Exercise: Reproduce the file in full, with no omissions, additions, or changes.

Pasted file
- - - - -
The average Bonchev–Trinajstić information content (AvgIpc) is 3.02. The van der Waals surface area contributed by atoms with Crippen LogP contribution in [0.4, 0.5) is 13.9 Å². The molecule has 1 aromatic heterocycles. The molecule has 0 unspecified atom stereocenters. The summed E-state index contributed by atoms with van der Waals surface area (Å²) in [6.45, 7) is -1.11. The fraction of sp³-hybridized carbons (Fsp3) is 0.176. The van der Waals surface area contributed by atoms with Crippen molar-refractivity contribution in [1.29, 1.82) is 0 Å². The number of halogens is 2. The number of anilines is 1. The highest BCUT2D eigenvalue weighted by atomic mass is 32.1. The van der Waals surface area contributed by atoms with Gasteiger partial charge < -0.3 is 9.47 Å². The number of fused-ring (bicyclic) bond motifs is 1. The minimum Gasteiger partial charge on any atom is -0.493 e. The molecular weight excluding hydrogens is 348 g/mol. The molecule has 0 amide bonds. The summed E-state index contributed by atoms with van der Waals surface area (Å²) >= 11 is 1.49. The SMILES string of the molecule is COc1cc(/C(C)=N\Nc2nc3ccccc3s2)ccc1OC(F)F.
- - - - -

The average Bonchev–Trinajstić information content (AvgIpc) is 3.02. The van der Waals surface area contributed by atoms with Crippen LogP contribution in [0.4, 0.5) is 13.9 Å². The molecule has 1 aromatic heterocycles. The molecule has 0 unspecified atom stereocenters. The summed E-state index contributed by atoms with van der Waals surface area (Å²) in [6.45, 7) is -1.11. The fraction of sp³-hybridized carbons (Fsp3) is 0.176. The van der Waals surface area contributed by atoms with Crippen molar-refractivity contribution in [1.29, 1.82) is 0 Å². The number of halogens is 2. The number of anilines is 1. The highest BCUT2D eigenvalue weighted by atomic mass is 32.1. The van der Waals surface area contributed by atoms with Gasteiger partial charge < -0.3 is 9.47 Å². The number of fused-ring (bicyclic) bond motifs is 1. The minimum Gasteiger partial charge on any atom is -0.493 e. The molecular weight excluding hydrogens is 348 g/mol. The molecule has 0 amide bonds. The summed E-state index contributed by atoms with van der Waals surface area (Å²) >= 11 is 1.49. The SMILES string of the molecule is COc1cc(/C(C)=N\Nc2nc3ccccc3s2)ccc1OC(F)F.